Federal environmental approval has been granted in an important step forward for the Thornlie-Cockburn Link.
This follows state approvals already granted from the Environmental Protection Agency EPA and Environment Minister Stephen Dawson in late 2019.
The project’s environmental submissions included detailed responses to environmental concerns raised in feedback from the public and regulatory agencies. Some of these concerns included flora and fauna management, noise, vibrations, light and Aboriginal heritage.
Duplicating the rail bridge over the Canning River will occur within an Aboriginal heritage site. In recognising the importance of this site to the Whadjuk people, relevant approvals have been sought, according to Metronet.
Metronet will also engage specialist Aboriginal people to monitor the initial ground work to further ensure there are no heritage sites or artefacts disturbed within these areas.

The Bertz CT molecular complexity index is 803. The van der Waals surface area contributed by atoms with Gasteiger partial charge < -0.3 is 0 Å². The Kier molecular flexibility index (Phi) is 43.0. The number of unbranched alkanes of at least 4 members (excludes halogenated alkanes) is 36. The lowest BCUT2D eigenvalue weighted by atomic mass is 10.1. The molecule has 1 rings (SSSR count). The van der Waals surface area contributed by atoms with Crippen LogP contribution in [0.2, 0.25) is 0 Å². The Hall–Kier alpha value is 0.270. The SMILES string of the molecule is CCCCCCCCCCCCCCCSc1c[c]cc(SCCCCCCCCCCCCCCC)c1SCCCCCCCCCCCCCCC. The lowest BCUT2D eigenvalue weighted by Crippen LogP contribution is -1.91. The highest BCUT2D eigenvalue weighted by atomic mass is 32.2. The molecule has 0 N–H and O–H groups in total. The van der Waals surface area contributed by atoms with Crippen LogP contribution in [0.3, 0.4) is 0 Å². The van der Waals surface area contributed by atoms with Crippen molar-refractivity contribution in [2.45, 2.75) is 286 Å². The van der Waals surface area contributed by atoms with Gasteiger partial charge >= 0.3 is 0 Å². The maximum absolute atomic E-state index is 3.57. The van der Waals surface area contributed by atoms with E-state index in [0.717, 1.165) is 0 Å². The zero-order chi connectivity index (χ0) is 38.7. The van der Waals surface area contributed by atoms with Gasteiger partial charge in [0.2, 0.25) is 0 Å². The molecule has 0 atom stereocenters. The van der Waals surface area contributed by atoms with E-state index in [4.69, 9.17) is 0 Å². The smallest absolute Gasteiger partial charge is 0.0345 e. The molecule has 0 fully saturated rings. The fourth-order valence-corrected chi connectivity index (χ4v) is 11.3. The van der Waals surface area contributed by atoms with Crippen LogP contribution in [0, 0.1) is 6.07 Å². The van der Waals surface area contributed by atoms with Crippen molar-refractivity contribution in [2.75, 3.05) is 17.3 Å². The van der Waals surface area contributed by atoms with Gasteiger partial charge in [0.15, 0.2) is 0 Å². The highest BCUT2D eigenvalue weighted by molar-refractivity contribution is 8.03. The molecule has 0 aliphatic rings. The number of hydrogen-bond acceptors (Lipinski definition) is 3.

Fauna trapping will be carried out by a licensed contractor before works begin. Any captured fauna will be transferred to a suitable location under advice from the Department of Biodiversity, Conservation and Attractions.
NEWest Alliance, made up of CPB Contractors and Downer, will now progress measures to reduce environmental and heritage impact as they build the 14.5km railway that closes the rail gap between the Mandurah and Armadale lines.
There will also be two new stations built at Nicholson and Ranford Roads as well as upgrades to Thornlie Station and Cockburn Central Station.
The project is expected to create more than 1600 jobs and will provide improved connections through Perth’s southern suburbs.